While arc eye is mainly caused by looking at the arc flash without protection, you can also get a spark or a small piece of metal stuck in the eye due to the splatter.
Even though there are several dangers involved with welding sparks, there are a few things you can do to stay safe.
Many welders go their whole lives without experiencing any sort of major injury.
Staying Safe From Fire Started by Welding Sparks
When it comes to fire prevention, the first thing you want to do is remove all flammable material in the work area.
Most workplaces should be set up to prevent fires in the first place, but it will be worth talking to a superior about if it is not.
Here are a few flammable materials you can look out for.
- Gas (acetylene and propane)
You will also need to make sure there is a fire extinguisher nearby and ready to operate. You should know the location of water hoses, sand, the fire alarm, and the fire exit.
Staying Safe From Welding Spark Burns
You can do a number of things to stay safe from uncomfortable or severe burns caused by welding sparks.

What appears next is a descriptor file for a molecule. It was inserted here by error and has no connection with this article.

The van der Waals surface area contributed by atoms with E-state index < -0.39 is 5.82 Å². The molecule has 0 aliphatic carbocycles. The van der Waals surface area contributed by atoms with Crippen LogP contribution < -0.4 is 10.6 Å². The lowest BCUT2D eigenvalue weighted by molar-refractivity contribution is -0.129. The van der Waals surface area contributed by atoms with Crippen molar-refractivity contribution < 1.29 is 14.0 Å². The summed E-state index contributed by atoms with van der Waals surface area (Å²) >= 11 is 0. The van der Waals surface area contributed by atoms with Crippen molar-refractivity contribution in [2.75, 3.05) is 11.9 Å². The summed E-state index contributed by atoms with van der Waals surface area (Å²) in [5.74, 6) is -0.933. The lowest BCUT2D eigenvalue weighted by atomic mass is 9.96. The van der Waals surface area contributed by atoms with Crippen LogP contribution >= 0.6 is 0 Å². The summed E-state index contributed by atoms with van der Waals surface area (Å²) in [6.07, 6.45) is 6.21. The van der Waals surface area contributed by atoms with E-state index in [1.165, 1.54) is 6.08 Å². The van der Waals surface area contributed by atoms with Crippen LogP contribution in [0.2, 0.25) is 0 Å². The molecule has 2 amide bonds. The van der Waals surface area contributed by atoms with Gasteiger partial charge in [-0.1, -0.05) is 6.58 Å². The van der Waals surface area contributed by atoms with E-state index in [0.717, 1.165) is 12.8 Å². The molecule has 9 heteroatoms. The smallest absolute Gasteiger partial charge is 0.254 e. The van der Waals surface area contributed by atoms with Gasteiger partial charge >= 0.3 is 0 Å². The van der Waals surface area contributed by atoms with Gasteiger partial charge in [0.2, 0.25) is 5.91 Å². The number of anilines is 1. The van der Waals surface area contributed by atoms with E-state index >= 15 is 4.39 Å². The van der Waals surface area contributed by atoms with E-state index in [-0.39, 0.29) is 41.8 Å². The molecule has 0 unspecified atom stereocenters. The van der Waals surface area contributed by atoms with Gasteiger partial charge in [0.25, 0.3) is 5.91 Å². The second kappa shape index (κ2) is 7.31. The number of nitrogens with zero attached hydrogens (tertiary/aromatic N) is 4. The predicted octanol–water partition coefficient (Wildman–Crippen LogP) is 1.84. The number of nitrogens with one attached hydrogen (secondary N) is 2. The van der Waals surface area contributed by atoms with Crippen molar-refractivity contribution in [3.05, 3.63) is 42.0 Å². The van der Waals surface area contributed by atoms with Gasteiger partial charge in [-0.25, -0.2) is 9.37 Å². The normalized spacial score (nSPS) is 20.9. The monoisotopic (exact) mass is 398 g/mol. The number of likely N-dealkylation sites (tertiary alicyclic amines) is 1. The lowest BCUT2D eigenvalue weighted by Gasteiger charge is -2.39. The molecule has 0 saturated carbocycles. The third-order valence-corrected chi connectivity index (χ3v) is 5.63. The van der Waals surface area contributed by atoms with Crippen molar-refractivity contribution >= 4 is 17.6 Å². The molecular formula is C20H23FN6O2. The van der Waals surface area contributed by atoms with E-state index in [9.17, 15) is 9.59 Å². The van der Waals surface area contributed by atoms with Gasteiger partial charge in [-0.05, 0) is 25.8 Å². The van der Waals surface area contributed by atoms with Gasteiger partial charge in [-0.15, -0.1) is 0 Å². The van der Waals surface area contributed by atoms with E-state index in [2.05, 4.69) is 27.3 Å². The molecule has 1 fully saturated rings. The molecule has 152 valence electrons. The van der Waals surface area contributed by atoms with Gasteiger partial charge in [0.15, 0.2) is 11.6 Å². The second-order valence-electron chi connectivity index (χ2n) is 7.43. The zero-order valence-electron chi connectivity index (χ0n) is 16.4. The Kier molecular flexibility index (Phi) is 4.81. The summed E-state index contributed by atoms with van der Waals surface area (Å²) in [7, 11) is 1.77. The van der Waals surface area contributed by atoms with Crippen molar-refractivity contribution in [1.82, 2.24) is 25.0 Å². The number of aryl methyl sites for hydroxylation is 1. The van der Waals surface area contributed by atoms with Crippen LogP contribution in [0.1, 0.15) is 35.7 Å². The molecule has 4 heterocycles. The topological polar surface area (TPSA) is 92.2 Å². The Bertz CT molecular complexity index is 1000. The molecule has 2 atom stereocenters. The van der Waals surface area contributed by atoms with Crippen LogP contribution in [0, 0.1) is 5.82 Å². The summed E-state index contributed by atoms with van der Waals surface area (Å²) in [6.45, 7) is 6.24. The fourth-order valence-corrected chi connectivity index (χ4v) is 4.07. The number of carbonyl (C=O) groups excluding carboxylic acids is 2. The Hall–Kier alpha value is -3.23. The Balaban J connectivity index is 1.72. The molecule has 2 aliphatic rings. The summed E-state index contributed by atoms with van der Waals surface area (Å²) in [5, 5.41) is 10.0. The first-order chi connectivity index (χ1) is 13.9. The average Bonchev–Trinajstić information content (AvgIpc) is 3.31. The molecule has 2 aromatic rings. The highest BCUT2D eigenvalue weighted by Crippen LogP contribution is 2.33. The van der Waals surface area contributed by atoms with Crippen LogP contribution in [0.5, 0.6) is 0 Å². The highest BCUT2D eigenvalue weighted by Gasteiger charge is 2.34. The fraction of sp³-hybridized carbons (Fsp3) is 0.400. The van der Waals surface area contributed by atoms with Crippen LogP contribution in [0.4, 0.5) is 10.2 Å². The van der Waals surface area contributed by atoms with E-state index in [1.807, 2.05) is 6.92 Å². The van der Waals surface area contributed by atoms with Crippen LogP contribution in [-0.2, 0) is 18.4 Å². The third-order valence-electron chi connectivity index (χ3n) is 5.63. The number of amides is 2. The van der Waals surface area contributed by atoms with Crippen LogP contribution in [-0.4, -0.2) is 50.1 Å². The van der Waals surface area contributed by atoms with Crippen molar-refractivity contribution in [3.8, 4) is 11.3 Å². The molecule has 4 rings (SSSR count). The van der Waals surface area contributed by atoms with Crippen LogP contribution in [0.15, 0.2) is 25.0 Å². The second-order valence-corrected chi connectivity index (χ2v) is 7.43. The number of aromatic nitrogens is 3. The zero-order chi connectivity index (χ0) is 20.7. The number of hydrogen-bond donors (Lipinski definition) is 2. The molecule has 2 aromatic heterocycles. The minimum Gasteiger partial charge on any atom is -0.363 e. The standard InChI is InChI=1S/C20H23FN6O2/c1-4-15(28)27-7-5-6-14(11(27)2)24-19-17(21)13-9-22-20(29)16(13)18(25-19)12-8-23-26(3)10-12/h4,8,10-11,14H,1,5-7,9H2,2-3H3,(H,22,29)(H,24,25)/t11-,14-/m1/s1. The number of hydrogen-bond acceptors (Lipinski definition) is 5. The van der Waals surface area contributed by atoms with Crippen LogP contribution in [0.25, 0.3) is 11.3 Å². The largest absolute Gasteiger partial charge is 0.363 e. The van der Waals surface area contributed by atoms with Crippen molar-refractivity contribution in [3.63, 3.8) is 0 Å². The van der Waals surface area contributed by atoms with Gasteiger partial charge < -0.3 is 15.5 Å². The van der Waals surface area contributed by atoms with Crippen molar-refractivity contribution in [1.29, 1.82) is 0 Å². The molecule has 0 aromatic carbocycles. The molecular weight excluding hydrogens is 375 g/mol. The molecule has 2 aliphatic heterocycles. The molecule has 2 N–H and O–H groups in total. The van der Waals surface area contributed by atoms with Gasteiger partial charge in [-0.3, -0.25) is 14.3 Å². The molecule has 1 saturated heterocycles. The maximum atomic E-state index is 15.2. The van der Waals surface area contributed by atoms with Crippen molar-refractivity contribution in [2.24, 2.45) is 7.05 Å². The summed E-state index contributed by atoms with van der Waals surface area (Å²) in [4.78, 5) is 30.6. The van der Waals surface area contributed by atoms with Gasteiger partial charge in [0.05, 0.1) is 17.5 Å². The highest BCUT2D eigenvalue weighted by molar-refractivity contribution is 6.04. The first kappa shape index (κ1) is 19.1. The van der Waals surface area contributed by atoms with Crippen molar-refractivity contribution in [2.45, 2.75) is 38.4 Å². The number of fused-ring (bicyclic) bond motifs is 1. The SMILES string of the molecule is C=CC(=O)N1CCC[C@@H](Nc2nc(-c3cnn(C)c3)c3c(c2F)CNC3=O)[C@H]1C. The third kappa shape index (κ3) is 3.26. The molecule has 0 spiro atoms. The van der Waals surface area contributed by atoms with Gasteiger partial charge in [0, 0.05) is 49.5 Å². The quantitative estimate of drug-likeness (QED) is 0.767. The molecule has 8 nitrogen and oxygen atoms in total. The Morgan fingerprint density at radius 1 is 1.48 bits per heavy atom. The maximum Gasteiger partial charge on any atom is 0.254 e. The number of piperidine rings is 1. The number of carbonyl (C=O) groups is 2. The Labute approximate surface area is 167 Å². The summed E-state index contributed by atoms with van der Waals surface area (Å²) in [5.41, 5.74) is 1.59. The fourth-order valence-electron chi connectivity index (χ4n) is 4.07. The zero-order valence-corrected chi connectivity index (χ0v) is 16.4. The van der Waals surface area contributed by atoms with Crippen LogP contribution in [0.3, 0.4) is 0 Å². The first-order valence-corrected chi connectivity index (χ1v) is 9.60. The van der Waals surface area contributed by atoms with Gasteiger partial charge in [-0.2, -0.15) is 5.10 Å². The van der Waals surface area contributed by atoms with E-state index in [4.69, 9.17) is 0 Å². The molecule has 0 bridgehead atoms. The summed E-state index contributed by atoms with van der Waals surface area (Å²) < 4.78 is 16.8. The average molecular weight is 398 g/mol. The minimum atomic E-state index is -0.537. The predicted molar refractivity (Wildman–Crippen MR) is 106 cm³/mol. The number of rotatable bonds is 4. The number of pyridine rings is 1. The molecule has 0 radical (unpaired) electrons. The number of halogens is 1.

The most important aspect of staying safe is wearing proper personal protective equipment. If you wear certified equipment, you will significantly lower the risk of injury.
Here is a list of the equipment you will need.
- Welding glasses/helmet. Proper eyewear will protect your eyes from ultraviolet light, infrared light, and heat emitted from the welding arc. Many welders will wear a full-face helmet when arc welding to prevent sparks from hitting their faces.
- Full-length shirt and pants. Another important step is to protect your body. Make sure to wear a jacket or a shirt that covers your entire arms and long pants. Cotton clothing that is fire-resistant and leather are the best clothing materials to wear.
- Leather gloves. To avoid serious injury to your hands, wear flame-resistant leather gloves.
- Closed-toe shoes. Lastly, you will need to wear closed-toe shoes. Leather boots with ankle coverage will be the best option. Try to avoid buying shoes with fabric shoelaces.
Even though welding is considered one of the most dangerous jobs by many, you can easily avoid serious injury.
If you take the proper steps to lower the fire hazard and wear personal protective equipment, you won’t have to worry about the dangers of welding sparks.
Welding sparks are incandescent particles that the welding arc emits. The welding arc is an electrical current equivalent to a small lightning bolt; this causes welding sparks.
You will only see welding sparks in arc welding since the process releases a visible electrical discharge.
An important thing to know about welding sparks is that they can be dangerous. Some main hazards include fire and burn hazards.
However, if you take a bit of time out to properly prevent those hazards (like removing flammable materials and wearing PPE), you will be fine.